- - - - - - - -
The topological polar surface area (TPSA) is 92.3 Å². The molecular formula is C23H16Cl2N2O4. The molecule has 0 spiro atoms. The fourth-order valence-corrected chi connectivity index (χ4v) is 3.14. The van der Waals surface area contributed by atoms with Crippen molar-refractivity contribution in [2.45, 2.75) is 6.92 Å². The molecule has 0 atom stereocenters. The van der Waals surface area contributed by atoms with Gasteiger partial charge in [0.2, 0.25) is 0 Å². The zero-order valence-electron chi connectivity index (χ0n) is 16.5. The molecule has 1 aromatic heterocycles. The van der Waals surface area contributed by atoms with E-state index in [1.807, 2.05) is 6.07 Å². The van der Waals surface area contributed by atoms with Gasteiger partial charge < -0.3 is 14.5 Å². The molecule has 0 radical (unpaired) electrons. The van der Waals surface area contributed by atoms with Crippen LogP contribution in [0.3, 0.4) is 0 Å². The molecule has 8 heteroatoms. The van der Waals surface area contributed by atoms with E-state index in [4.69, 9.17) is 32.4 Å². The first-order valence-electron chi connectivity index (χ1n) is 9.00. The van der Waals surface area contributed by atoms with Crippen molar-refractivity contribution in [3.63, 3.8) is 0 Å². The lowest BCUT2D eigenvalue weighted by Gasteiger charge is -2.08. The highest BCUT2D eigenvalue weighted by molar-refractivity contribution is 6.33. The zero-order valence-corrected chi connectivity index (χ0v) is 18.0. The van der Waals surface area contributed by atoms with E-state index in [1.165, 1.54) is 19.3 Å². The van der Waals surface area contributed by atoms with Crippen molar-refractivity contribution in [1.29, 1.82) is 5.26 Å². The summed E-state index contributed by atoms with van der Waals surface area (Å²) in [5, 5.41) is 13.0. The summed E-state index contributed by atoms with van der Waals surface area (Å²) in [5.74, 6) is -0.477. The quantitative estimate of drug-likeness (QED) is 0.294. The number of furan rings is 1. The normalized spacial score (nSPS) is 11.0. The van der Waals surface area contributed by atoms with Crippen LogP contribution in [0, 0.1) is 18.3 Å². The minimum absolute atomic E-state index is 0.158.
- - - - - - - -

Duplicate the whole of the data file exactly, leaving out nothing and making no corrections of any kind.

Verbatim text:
The topological polar surface area (TPSA) is 92.3 Å². The molecular formula is C23H16Cl2N2O4. The molecule has 0 spiro atoms. The fourth-order valence-corrected chi connectivity index (χ4v) is 3.14. The van der Waals surface area contributed by atoms with Crippen molar-refractivity contribution in [2.45, 2.75) is 6.92 Å². The molecule has 0 atom stereocenters. The van der Waals surface area contributed by atoms with Gasteiger partial charge in [0.2, 0.25) is 0 Å². The zero-order valence-electron chi connectivity index (χ0n) is 16.5. The molecule has 1 aromatic heterocycles. The van der Waals surface area contributed by atoms with E-state index in [1.807, 2.05) is 6.07 Å². The van der Waals surface area contributed by atoms with Gasteiger partial charge < -0.3 is 14.5 Å². The molecule has 0 radical (unpaired) electrons. The van der Waals surface area contributed by atoms with Crippen LogP contribution in [0.3, 0.4) is 0 Å². The molecule has 8 heteroatoms. The van der Waals surface area contributed by atoms with E-state index in [4.69, 9.17) is 32.4 Å². The first-order valence-electron chi connectivity index (χ1n) is 9.00. The van der Waals surface area contributed by atoms with Crippen molar-refractivity contribution in [3.63, 3.8) is 0 Å². The lowest BCUT2D eigenvalue weighted by Gasteiger charge is -2.08. The highest BCUT2D eigenvalue weighted by molar-refractivity contribution is 6.33. The zero-order valence-corrected chi connectivity index (χ0v) is 18.0. The van der Waals surface area contributed by atoms with E-state index in [1.165, 1.54) is 19.3 Å². The van der Waals surface area contributed by atoms with Crippen molar-refractivity contribution in [1.29, 1.82) is 5.26 Å². The summed E-state index contributed by atoms with van der Waals surface area (Å²) in [5, 5.41) is 13.0. The summed E-state index contributed by atoms with van der Waals surface area (Å²) in [5.74, 6) is -0.477. The quantitative estimate of drug-likeness (QED) is 0.294. The number of furan rings is 1. The normalized spacial score (nSPS) is 11.0. The van der Waals surface area contributed by atoms with Crippen LogP contribution in [0, 0.1) is 18.3 Å². The minimum absolute atomic E-state index is 0.158.